Notes From A Word Nerd, Issue 2

The Dashing Issue

1. Em Dash

We use these when an additional piece of information would otherwise sound awkward if enclosed by commas, or in place of parentheses, which are rarely used at Movie Pilot. There must be one space before and after the em dash.

Here are two examples of how to use em dashes:

When Daenerys called her dragon children — Drogon, Rhaegal and Viserion — Jorah Mormont moaned with delight.

The Battle of the Blackwater — Stannis Baratheon’s attempt to take King’s Landing — was a much bloodier affair than the brutal Massacre at Hardhome.

To make an em dash on a Mac keyboard, hold down the following keys together: Alt/Option, Shift and Dash/Minus.

2. En Dash

This smaller version of the em dash is only used to depict a range. Basically, it replaces “to” in a relationship.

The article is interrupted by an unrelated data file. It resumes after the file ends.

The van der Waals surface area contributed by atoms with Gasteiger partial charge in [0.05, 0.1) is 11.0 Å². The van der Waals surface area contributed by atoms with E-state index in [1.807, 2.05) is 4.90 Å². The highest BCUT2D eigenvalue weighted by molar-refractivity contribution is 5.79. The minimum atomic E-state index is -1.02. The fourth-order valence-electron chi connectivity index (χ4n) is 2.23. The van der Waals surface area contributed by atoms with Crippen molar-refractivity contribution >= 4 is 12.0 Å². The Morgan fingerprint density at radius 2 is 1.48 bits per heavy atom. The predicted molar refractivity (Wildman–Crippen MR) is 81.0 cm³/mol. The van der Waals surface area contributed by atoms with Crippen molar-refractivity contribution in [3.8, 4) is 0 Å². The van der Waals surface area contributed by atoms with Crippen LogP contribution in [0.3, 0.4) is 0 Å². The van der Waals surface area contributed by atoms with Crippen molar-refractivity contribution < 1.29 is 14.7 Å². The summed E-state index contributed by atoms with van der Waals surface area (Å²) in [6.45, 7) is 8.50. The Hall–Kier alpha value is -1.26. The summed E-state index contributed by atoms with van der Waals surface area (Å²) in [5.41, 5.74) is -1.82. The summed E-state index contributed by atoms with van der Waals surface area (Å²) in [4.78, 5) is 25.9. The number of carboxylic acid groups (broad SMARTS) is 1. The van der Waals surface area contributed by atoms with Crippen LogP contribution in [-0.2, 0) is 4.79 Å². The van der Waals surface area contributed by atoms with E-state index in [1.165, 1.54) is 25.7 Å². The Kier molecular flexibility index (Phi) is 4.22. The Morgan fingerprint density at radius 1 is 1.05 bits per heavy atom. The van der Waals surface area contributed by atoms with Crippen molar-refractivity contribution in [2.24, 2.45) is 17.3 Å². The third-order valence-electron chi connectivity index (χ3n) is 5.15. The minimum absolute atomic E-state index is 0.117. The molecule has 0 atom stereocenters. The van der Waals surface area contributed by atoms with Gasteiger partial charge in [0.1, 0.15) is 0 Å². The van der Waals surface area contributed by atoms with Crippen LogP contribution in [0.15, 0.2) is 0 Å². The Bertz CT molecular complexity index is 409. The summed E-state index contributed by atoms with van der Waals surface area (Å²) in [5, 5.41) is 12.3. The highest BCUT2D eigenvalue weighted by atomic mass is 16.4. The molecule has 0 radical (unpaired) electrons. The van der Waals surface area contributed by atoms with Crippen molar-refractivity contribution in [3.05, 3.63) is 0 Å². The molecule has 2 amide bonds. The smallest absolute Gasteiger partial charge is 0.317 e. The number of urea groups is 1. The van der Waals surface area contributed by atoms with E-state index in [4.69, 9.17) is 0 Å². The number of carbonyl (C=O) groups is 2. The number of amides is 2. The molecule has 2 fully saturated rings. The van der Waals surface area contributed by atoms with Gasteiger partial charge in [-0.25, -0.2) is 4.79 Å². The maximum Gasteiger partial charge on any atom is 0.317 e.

Before he leaned in to kiss Ygritte, Jon Snow killed 4­–7 White Walkers.

The uprising of the Faith Militant took place from 41–48 AC.

To make an en dash on a Mac keyboard, hit Alt/Option and Dash/Minus together.

So why are these dashes named so?

Simple! An em dash is about the same length as the letter “m,” while an en dash is about the same length as the letter “n.”

3. Hyphens

This is used to join words in a compound construction (more on that another time). Its use is to also help the reader understand an intended meaning, or as in a hyphenated name.

  • Self-evident psychopath Ramsay Bolton
  • Master-of-Coin-cum-brothel-owner Littlefinger
  • Dragon-loving Daenerys
  • Snow-white direwolf
  • Knight-turned-prisoner Jaime Lannister
  • Spider-Man
Courtesy of Tumblr.

To make a hyphen, tap the Dash/Minus key, dummy.

BONUS: Surprisingly Commonly Misspelled Names

Matthew McConaughey — noted Texan, hippie, bongo player, pothead and chest thumper — is oftentimes misspelled as Matthew McConauhgey, Matthew McConnaughey, etc.


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